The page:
Monpa Community in Trongsa
Monpa tribes are considered to be the earliest inhabitants of Bhutan. The Monpa community in Trongsa are spread across the 3 villages of Jangbi, Phumzur and Wamling. It is recorded that there are around 375 Monpas in total.
The low numbers of the tribe also worry the communities who share the decline of their tribal culture. Elders say that the loss of their traditional mettle fabric attire called Pagay have deeply saddened them. It’s true. Monpas today no longer wear their traditional attire. Today, you can hardly differentiate a Monpa from a another local in the region.
“Kulai meng Pema” (my name is Pema) says a little girl when I asked her to teach me her dialect. Monkha is one of the most unique dialects in Bhutan. The 3 young girls studying at Jangbi Primary School fluently speak the language. I was so happy to hear that the children in the community are fluent in the dialect.
Here’s an interesting tale about the origin of the Monpas.
Did you know that the Monpas consider themselves as the descendants of one of the Sun’s nine brothers? Once upon a time, one of the brothers lived at a time when heaven and earth were at its closest distance. The Monpas were created from his union with a goddess. From their way of life, it is evident that the people still have deep reverence to the natural elements. The tribe still practices bonism, worshiping the mountains, the moon and the Sun. This truly is a magical land.
Monpa Museum in Jangbi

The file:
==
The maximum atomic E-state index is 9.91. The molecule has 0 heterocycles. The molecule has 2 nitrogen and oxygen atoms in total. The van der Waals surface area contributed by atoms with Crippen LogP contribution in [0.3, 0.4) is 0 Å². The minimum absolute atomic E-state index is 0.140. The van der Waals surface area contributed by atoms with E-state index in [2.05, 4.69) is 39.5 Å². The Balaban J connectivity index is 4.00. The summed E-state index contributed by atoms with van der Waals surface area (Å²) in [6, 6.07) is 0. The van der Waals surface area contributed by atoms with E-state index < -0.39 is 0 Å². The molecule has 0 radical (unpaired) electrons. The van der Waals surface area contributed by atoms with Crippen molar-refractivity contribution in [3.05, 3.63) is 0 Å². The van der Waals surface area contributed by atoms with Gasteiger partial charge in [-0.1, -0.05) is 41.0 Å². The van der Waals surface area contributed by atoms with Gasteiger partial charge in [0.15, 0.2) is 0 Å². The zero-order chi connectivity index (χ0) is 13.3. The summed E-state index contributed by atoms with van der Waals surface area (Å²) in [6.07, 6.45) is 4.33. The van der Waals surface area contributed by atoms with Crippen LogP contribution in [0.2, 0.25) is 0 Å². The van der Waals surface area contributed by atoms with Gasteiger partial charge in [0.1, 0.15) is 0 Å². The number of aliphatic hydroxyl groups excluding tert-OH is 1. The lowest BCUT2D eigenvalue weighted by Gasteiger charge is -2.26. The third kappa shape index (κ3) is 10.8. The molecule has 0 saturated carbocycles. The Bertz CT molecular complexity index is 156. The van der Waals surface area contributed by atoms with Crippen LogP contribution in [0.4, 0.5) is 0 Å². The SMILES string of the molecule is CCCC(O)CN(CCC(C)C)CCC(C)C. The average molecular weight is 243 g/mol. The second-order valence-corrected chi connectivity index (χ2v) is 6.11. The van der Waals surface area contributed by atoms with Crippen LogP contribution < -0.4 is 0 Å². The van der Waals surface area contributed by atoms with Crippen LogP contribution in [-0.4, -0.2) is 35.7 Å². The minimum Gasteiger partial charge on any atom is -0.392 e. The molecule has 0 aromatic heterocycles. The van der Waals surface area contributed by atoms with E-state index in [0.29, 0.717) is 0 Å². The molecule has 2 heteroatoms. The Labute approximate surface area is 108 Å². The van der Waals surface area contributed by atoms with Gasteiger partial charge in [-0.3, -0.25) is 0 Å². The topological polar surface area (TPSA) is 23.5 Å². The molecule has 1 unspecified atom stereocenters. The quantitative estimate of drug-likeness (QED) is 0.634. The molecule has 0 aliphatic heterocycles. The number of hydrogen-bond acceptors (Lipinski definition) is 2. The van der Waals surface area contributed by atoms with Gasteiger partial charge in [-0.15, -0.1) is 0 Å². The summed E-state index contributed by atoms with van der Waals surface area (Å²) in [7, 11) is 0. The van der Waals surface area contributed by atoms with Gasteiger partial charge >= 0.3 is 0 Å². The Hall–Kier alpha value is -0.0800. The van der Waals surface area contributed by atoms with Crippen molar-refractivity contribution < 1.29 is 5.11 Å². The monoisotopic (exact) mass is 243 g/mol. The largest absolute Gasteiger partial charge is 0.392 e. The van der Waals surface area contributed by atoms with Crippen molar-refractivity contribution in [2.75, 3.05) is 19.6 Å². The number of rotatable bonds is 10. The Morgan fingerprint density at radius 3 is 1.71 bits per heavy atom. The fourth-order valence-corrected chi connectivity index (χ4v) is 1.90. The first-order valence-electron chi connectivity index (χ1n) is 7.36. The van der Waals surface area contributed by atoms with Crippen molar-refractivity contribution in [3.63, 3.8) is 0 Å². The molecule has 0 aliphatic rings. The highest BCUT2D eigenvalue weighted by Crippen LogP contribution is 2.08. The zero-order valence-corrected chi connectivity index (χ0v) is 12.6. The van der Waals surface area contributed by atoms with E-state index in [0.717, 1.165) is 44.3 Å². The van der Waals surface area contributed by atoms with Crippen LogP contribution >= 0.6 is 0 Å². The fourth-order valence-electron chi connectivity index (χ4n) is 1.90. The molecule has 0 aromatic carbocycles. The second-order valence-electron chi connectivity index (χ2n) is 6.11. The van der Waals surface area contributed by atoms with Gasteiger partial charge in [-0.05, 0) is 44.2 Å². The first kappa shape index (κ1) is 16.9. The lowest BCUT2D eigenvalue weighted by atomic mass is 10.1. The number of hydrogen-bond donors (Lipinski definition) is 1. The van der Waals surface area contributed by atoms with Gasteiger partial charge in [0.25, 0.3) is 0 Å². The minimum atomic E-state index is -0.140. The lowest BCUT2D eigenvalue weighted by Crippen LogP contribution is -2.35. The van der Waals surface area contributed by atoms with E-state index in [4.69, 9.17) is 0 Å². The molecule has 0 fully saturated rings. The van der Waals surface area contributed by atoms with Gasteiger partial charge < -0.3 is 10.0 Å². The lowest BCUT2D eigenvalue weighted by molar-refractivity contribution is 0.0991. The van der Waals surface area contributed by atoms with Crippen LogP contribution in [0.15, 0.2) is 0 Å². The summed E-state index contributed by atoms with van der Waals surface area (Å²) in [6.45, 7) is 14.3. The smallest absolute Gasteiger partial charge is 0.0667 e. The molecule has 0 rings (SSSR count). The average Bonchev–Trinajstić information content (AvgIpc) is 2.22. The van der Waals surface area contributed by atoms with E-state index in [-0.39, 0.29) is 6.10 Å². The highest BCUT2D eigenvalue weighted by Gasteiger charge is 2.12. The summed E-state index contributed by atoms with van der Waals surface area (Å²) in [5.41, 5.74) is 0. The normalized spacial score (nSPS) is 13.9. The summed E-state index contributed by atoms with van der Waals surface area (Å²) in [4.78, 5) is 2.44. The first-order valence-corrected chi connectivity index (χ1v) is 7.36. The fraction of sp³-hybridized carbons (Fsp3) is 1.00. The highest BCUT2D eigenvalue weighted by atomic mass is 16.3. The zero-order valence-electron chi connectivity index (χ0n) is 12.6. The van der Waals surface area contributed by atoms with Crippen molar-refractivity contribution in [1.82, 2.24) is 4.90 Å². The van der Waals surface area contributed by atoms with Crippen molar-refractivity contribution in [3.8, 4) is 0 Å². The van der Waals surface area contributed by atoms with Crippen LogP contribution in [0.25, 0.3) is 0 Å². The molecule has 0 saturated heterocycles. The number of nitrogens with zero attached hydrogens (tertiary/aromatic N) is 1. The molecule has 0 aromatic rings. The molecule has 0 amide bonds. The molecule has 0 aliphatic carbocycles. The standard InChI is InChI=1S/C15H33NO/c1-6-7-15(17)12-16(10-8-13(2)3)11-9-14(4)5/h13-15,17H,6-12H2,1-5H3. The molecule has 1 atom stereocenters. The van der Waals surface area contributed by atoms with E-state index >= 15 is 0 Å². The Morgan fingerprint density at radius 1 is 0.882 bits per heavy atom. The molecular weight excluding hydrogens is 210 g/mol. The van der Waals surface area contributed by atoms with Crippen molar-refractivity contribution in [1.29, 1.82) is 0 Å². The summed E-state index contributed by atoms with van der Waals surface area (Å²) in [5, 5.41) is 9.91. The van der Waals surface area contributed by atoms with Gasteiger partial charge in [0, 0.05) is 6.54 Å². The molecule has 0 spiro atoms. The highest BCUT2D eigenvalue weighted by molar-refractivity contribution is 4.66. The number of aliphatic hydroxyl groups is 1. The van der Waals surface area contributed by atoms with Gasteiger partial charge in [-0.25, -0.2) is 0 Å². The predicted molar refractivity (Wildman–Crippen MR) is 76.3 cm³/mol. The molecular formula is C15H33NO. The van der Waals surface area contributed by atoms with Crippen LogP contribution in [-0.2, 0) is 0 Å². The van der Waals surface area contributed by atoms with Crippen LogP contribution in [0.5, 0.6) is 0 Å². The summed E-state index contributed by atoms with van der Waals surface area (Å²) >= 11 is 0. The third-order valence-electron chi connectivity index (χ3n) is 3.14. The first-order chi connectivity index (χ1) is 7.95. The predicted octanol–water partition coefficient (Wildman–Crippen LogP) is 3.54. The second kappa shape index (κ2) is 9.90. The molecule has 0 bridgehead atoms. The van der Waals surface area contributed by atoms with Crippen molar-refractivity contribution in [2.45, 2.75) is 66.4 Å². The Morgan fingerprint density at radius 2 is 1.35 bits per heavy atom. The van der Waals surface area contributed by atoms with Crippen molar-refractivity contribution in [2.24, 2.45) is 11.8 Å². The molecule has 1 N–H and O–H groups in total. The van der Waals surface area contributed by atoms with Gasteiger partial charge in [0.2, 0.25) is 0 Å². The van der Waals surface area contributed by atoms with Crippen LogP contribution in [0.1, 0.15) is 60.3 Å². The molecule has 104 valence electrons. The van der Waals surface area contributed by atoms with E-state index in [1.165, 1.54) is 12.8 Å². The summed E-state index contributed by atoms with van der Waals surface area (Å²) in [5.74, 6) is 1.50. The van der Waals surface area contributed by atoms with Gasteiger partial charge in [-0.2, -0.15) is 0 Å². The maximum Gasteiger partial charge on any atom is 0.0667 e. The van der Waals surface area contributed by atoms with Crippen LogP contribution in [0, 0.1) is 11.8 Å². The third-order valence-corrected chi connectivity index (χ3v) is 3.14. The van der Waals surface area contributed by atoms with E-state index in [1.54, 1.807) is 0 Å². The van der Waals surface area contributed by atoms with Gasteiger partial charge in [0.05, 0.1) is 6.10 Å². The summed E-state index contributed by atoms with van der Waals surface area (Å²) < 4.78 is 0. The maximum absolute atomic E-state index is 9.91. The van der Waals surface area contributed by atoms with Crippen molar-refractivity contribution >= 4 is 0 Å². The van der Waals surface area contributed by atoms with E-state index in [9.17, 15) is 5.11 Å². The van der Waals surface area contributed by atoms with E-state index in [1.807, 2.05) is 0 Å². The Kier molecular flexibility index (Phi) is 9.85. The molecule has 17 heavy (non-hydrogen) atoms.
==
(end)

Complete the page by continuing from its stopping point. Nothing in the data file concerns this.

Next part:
The community of Monpas at Jangbi came together with the support from the district to transform an ancient house into a museum. This is a must-visit if you ever find yourself in Jangbi. You’ll reach the museum going down on a slope filled with orange trees. The museum is a small two-storied mud house dedicated to conserving the stories of the ways of the people here. At a glance, it looks like any other traditional Bhutanese home. But as you delve into it, you’ll find hunting tools, traditional cookware and remnants of hunting trophies of the tribe. A look into the Monpa Museum takes you back to a part of Bhutanese history. This was a time when the people lived as hunters, foragers, hidden in the deep forests in the mountains.
Healing in the Tribal Community
One of the little girls told me that people here hardly visit the local BHU. “We only call the Pamo if we have a sick one in our house”. There are still parts of Bhutan where people practice traditional healing methods through the local Shamans (namely called Pawos and Pamos). These Shamans are known to possess supernatural powers. Monpas believe that diseases are due to an imbalance in the different “energy channels” which compose the body. “This is often caused by one of the numerous revengeful spirits which are associated with certain symptoms. It is therefore necessary to find out which spirit is upset with the patient and then provide a cure. We need to appease the spirit as well.” shares a local.
Traditional Monpa Attires
“We don’t weave a lot of these anymore,” says Aum Singye when she hands me the traditional Monpa attire. Pagay is made from nettle plant fibres. The fabric feels thick like a smoothed burlap sack. No wonder people switched to the ghos and kiras. I thought to myself. The women’s attire wraps like a Kira. But instead of a coma the women used sharp twigs that hold the gritty fabric perfectly. “When I was little, I would always go to the forest looking for a small piece of stick for my Pagay,” says Aum Singye. The Monpas share that it is the loss of their traditional attire that saddens them the most. As more and more Monpas switch to modern wear, the Pagay slowly loses its appeal in its own community. The attire is now only for occasions like the Monpa festival.
You can experience the authentic Monpa way of life during the Monpa Festival that is held …… For more information on the Monpas go to